Those politics don’t make for good policy when America’s economic structure is on the line. Obama has finally been using the bully pulpit much more recently, as he knows it will benefit him. He did so right before the fundraising quarter ended by holding a press conference, and has done it again three more press conferences in the past eleven days in order to look like the mature one in the room, and it’s worked. His campaign raised a lot of money and polls show Americans like the way he is handling this situation. But he hasn’t come out with a plan on his own that would give his opponents ammunition. What Obama is betting on is that neither side wants to see what will happen August 3rd, and I hope he’s right.

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Filed under Boehner, Congress, debt ceiling, Deficit, Economics, Eric Cantor, President Obama, Third Way

Living In The Present And Working For The Future

Sometimes it gets easy to blame the media when polls show the American people contradicting themselves on questions. But this time only the politicians have themselves to blame. The WSJ/NBC poll found 61 percent of American’s believed the budget should be cut, while only 31 percent said they believed the President and Congress should boost the economy even if it means an increase in budget deficits.

Having always being against increased spending and raising taxes, Republicans have had it easy. It’s always a lot easier to say “read my lips, no new taxes!” or “government isn’t the solution, it’s the problem” than “I am going to raise taxes, just not yours” or “sometimes government regulation is needed, and sometimes it’s not”. Campaigns are sometimes won if the voters do not understand what you plan to do in office or what you did while in office. If they don’t agree with you that’s one thing, but if they don’t understand what you’re about that’s a whole different problem.

Economists and policy wonks alike have made arguments (Robert Reich, Fareed Zakaria, and, not that I’m on their level, but yours truly) that the problem with the economy right now isn’t the supply of things, it’s the demand for them. No matter what income bracket American’s are in the majority of their money goes toward housing, followed either by insurance or healthcare, and then food. Things like Ipads, movies, music, days at the beach, are all luxuries many American’s can’t afford or are squeezing out of their pockets. But when the economy was moving in the 1990’s these were areas that did really well.

Even though most people were not earning more money, they were confident in the future which allowed them to spend money on extra outings or stuff that allowed them to have fun with their families and friends. But now the cost of gasoline is so high in some areas that driving to work is costing families most of their weekly budgets.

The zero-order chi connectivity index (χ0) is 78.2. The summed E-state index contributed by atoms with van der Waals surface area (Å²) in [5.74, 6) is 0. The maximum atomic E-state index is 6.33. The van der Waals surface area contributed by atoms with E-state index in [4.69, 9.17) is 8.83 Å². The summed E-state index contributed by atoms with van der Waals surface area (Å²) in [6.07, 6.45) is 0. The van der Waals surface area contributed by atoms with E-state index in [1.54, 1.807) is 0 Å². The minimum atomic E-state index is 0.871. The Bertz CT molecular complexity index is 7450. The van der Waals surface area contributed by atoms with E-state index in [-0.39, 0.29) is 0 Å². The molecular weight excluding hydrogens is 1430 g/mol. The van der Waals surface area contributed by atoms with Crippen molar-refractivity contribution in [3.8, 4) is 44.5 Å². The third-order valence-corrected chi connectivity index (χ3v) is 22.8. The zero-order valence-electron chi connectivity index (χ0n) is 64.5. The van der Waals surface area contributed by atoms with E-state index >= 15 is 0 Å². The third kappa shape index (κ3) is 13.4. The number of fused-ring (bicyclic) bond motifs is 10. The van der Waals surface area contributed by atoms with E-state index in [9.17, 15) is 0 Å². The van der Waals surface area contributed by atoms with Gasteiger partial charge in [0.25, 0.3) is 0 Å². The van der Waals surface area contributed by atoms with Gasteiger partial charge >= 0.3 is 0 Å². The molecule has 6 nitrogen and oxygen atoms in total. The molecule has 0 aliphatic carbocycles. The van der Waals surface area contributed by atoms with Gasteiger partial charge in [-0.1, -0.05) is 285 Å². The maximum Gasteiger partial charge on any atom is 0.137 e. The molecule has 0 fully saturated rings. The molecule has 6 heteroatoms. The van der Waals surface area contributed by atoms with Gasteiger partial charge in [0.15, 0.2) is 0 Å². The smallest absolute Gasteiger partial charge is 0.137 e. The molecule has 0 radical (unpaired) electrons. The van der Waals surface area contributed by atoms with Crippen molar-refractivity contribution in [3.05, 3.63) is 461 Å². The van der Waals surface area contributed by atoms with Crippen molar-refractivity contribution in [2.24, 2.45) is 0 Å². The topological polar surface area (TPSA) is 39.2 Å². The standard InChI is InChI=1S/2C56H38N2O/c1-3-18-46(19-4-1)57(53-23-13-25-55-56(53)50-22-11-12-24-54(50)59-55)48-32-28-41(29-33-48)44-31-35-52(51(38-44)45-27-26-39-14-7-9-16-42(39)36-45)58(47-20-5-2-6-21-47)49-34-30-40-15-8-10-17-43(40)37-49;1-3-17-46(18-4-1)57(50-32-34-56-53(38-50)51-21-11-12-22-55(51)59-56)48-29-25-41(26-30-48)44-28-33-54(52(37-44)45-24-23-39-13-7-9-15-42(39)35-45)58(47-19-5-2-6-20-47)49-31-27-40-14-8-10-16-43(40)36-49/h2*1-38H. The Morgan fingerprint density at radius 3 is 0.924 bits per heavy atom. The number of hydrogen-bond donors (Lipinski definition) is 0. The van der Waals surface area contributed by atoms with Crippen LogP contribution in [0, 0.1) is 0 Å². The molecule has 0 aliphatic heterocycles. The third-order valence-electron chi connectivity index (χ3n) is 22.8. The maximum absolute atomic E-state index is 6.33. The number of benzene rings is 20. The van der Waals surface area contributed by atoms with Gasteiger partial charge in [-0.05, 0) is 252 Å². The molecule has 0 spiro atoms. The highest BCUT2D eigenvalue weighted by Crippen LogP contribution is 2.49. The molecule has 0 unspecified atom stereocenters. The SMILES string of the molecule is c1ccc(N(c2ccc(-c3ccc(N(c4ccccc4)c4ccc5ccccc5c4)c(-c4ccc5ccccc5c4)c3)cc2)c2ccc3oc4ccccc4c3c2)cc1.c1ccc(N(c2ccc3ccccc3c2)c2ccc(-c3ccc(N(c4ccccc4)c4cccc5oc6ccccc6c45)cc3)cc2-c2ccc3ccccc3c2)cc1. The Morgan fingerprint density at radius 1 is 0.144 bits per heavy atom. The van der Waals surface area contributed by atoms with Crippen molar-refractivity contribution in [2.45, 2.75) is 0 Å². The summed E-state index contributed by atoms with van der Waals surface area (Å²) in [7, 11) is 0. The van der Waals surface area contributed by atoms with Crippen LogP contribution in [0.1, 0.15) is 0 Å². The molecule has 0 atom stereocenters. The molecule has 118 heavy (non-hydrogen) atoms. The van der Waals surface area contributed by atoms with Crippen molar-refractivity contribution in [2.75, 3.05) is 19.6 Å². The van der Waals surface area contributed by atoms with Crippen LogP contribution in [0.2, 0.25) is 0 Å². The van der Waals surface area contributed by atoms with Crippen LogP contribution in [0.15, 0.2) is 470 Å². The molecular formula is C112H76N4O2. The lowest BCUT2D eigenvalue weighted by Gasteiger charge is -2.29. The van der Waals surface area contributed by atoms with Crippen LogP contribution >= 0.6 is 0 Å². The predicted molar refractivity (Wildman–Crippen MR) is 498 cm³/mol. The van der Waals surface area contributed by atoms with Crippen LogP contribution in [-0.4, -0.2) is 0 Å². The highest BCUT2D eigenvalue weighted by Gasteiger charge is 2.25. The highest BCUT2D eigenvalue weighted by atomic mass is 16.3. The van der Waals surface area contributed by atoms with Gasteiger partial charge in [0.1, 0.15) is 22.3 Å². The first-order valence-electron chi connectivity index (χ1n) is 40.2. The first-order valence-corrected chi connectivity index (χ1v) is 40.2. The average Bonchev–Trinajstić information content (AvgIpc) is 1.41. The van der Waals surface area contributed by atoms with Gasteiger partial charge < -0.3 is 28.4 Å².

What both parties do a bad job of explaining is that economies are cyclical and money has to come from somewhere. Even in times when the economy was strong, families did not earn enough to pay for health insurance on their own. So the government had to step in and create policies that made sure families were secure in the long run so they could live in the present.

When the last round of tax breaks were passed, the “extra” money people thought they had was spent on necessities like food. None of the areas that would have a bigger effect on the economy like infrastructure or food stamps were even part of the bill. That being said, the biggest items economists claimed would have a simulative effect wasn’t even an increase of 2 percent, and in some cases it wasn’t even 1. These were also short bursts of growth, it wasn’t anything that would have secured families in the long run so their kids can go to college, eat, or get to work.

But when we see video’s of the President saying government is wasting our money, of course no one is going to believe that the government can do anything right. Whether he is right or wrong, it gives the Republican’s the ammunition they need to say there is no reason for you to be taxed. President Obama also likes to remind people we are coming out of what was almost Great Depression 2.0. Well, when FDR cut stimulus funds during the middle of his depression, the American economy went into another free fall. Plus with interest rates as low as they are, and Bernanke not hinting to raise them any time soon, more money into the economy won’t do any harm. In fact, all signs point to gains.